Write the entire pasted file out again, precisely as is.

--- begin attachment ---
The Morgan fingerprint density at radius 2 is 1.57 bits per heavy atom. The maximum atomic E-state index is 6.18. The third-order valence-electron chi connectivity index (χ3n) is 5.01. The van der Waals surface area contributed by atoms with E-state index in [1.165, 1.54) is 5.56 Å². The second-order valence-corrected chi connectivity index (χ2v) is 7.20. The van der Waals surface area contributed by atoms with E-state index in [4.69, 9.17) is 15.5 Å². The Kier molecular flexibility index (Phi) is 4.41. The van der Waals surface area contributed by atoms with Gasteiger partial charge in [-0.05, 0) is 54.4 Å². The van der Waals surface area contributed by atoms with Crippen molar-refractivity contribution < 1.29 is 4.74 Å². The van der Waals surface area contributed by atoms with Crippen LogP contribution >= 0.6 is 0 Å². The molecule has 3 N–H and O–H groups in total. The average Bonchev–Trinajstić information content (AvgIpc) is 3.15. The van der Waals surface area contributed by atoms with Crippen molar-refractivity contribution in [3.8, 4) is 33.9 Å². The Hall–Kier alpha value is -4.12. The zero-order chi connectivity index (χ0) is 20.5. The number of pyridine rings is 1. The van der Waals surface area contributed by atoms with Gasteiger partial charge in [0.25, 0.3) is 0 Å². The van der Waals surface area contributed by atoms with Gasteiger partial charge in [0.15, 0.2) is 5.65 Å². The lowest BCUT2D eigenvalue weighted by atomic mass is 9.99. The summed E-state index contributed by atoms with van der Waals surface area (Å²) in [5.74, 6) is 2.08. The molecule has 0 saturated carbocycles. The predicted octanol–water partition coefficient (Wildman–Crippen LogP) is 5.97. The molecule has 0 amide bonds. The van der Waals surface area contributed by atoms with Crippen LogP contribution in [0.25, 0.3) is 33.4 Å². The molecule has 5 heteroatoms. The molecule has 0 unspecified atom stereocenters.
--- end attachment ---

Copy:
The Morgan fingerprint density at radius 2 is 1.57 bits per heavy atom. The maximum atomic E-state index is 6.18. The third-order valence-electron chi connectivity index (χ3n) is 5.01. The van der Waals surface area contributed by atoms with E-state index in [1.165, 1.54) is 5.56 Å². The second-order valence-corrected chi connectivity index (χ2v) is 7.20. The van der Waals surface area contributed by atoms with E-state index in [4.69, 9.17) is 15.5 Å². The Kier molecular flexibility index (Phi) is 4.41. The van der Waals surface area contributed by atoms with Gasteiger partial charge in [-0.05, 0) is 54.4 Å². The van der Waals surface area contributed by atoms with Crippen molar-refractivity contribution < 1.29 is 4.74 Å². The van der Waals surface area contributed by atoms with Crippen LogP contribution >= 0.6 is 0 Å². The molecule has 3 N–H and O–H groups in total. The average Bonchev–Trinajstić information content (AvgIpc) is 3.15. The van der Waals surface area contributed by atoms with Crippen molar-refractivity contribution in [3.8, 4) is 33.9 Å². The Hall–Kier alpha value is -4.12. The zero-order chi connectivity index (χ0) is 20.5. The number of pyridine rings is 1. The van der Waals surface area contributed by atoms with Gasteiger partial charge in [0.25, 0.3) is 0 Å². The van der Waals surface area contributed by atoms with Gasteiger partial charge in [0.15, 0.2) is 5.65 Å². The lowest BCUT2D eigenvalue weighted by atomic mass is 9.99. The summed E-state index contributed by atoms with van der Waals surface area (Å²) in [5.74, 6) is 2.08. The molecule has 0 saturated carbocycles. The predicted octanol–water partition coefficient (Wildman–Crippen LogP) is 5.97. The molecule has 0 amide bonds. The van der Waals surface area contributed by atoms with Crippen LogP contribution in [0.25, 0.3) is 33.4 Å². The molecule has 5 heteroatoms. The molecule has 0 unspecified atom stereocenters.